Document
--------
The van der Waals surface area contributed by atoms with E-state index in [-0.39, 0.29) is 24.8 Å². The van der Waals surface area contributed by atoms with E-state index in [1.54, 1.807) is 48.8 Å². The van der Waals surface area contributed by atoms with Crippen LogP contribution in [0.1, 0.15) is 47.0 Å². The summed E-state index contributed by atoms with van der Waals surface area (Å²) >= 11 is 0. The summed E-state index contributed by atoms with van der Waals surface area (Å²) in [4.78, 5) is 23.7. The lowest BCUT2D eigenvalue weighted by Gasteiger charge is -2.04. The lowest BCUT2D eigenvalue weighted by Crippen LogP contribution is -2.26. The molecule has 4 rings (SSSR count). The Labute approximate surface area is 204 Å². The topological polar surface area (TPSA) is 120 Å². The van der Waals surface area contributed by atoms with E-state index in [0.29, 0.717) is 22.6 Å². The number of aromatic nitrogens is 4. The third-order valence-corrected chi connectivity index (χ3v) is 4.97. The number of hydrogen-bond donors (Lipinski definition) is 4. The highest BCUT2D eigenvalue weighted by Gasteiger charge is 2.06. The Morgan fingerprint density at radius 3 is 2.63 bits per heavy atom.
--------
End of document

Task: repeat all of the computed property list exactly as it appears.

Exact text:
The van der Waals surface area contributed by atoms with E-state index in [-0.39, 0.29) is 24.8 Å². The van der Waals surface area contributed by atoms with E-state index in [1.54, 1.807) is 48.8 Å². The van der Waals surface area contributed by atoms with Crippen LogP contribution in [0.1, 0.15) is 47.0 Å². The summed E-state index contributed by atoms with van der Waals surface area (Å²) >= 11 is 0. The summed E-state index contributed by atoms with van der Waals surface area (Å²) in [4.78, 5) is 23.7. The lowest BCUT2D eigenvalue weighted by Gasteiger charge is -2.04. The lowest BCUT2D eigenvalue weighted by Crippen LogP contribution is -2.26. The molecule has 4 rings (SSSR count). The Labute approximate surface area is 204 Å². The topological polar surface area (TPSA) is 120 Å². The van der Waals surface area contributed by atoms with E-state index in [0.29, 0.717) is 22.6 Å². The number of aromatic nitrogens is 4. The third-order valence-corrected chi connectivity index (χ3v) is 4.97. The number of hydrogen-bond donors (Lipinski definition) is 4. The highest BCUT2D eigenvalue weighted by Gasteiger charge is 2.06. The Morgan fingerprint density at radius 3 is 2.63 bits per heavy atom.